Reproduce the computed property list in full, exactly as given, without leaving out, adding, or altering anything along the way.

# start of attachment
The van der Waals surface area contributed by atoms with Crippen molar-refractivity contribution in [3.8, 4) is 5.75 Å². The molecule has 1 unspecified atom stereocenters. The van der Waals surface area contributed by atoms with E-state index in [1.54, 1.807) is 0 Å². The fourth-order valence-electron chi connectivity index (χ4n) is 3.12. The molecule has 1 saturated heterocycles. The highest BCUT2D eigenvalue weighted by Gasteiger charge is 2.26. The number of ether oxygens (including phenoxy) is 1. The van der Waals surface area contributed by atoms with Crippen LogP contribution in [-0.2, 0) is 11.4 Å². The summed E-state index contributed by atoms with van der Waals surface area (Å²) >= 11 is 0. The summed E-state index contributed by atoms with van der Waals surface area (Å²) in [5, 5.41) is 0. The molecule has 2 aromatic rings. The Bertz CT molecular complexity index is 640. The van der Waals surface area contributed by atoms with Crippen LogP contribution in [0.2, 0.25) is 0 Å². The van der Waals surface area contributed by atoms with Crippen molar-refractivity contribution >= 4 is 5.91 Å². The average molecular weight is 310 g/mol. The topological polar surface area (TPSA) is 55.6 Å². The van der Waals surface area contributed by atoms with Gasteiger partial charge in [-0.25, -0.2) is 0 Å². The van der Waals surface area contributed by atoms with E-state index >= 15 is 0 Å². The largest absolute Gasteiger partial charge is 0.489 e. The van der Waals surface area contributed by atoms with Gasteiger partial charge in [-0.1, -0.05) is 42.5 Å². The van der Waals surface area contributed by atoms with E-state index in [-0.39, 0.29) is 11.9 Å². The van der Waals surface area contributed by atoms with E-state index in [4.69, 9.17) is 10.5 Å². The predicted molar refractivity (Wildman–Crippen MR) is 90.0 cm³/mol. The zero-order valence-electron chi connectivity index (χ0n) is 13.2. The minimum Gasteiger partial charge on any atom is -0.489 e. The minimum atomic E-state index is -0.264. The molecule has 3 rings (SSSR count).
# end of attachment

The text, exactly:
The van der Waals surface area contributed by atoms with Crippen molar-refractivity contribution in [3.8, 4) is 5.75 Å². The molecule has 1 unspecified atom stereocenters. The van der Waals surface area contributed by atoms with E-state index in [1.54, 1.807) is 0 Å². The fourth-order valence-electron chi connectivity index (χ4n) is 3.12. The molecule has 1 saturated heterocycles. The highest BCUT2D eigenvalue weighted by Gasteiger charge is 2.26. The number of ether oxygens (including phenoxy) is 1. The van der Waals surface area contributed by atoms with Crippen LogP contribution in [-0.2, 0) is 11.4 Å². The summed E-state index contributed by atoms with van der Waals surface area (Å²) >= 11 is 0. The summed E-state index contributed by atoms with van der Waals surface area (Å²) in [5, 5.41) is 0. The molecule has 2 aromatic rings. The Bertz CT molecular complexity index is 640. The van der Waals surface area contributed by atoms with Crippen LogP contribution in [0.2, 0.25) is 0 Å². The van der Waals surface area contributed by atoms with Crippen molar-refractivity contribution >= 4 is 5.91 Å². The average molecular weight is 310 g/mol. The topological polar surface area (TPSA) is 55.6 Å². The van der Waals surface area contributed by atoms with Gasteiger partial charge in [-0.25, -0.2) is 0 Å². The van der Waals surface area contributed by atoms with E-state index >= 15 is 0 Å². The largest absolute Gasteiger partial charge is 0.489 e. The van der Waals surface area contributed by atoms with Gasteiger partial charge in [-0.1, -0.05) is 42.5 Å². The van der Waals surface area contributed by atoms with E-state index in [-0.39, 0.29) is 11.9 Å². The van der Waals surface area contributed by atoms with E-state index in [4.69, 9.17) is 10.5 Å². The predicted molar refractivity (Wildman–Crippen MR) is 90.0 cm³/mol. The zero-order valence-electron chi connectivity index (χ0n) is 13.2. The minimum Gasteiger partial charge on any atom is -0.489 e. The minimum atomic E-state index is -0.264. The molecule has 3 rings (SSSR count).